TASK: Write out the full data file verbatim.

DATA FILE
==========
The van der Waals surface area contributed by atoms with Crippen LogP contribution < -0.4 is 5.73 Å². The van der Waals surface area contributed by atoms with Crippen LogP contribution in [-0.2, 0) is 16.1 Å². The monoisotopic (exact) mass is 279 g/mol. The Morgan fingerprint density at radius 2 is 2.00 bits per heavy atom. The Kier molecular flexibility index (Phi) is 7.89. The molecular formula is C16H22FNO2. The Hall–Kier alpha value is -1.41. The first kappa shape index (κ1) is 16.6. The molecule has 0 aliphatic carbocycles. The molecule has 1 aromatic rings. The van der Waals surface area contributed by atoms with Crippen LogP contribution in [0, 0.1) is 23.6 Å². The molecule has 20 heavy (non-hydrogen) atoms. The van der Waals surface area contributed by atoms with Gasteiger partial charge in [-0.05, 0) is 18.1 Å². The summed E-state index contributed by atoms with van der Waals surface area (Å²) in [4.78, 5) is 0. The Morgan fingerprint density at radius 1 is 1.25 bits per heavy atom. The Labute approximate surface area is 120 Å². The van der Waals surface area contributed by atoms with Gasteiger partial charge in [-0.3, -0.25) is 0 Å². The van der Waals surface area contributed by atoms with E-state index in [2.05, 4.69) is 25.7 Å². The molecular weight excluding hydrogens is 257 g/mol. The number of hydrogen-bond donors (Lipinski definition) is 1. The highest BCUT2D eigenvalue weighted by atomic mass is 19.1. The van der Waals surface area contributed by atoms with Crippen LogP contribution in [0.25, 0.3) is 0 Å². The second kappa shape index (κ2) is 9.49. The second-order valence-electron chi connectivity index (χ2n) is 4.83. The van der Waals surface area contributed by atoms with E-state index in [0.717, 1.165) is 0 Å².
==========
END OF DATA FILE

The van der Waals surface area contributed by atoms with Crippen LogP contribution < -0.4 is 5.73 Å². The van der Waals surface area contributed by atoms with Crippen LogP contribution in [-0.2, 0) is 16.1 Å². The monoisotopic (exact) mass is 279 g/mol. The Morgan fingerprint density at radius 2 is 2.00 bits per heavy atom. The Kier molecular flexibility index (Phi) is 7.89. The molecular formula is C16H22FNO2. The Hall–Kier alpha value is -1.41. The first kappa shape index (κ1) is 16.6. The molecule has 0 aliphatic carbocycles. The molecule has 1 aromatic rings. The van der Waals surface area contributed by atoms with Crippen LogP contribution in [0, 0.1) is 23.6 Å². The molecule has 20 heavy (non-hydrogen) atoms. The van der Waals surface area contributed by atoms with Gasteiger partial charge in [-0.05, 0) is 18.1 Å². The summed E-state index contributed by atoms with van der Waals surface area (Å²) in [4.78, 5) is 0. The Morgan fingerprint density at radius 1 is 1.25 bits per heavy atom. The Labute approximate surface area is 120 Å². The van der Waals surface area contributed by atoms with Gasteiger partial charge in [-0.3, -0.25) is 0 Å². The van der Waals surface area contributed by atoms with E-state index in [2.05, 4.69) is 25.7 Å². The molecular weight excluding hydrogens is 257 g/mol. The number of hydrogen-bond donors (Lipinski definition) is 1. The highest BCUT2D eigenvalue weighted by atomic mass is 19.1. The van der Waals surface area contributed by atoms with Crippen LogP contribution in [0.25, 0.3) is 0 Å². The second kappa shape index (κ2) is 9.49. The second-order valence-electron chi connectivity index (χ2n) is 4.83. The van der Waals surface area contributed by atoms with E-state index in [0.717, 1.165) is 0 Å².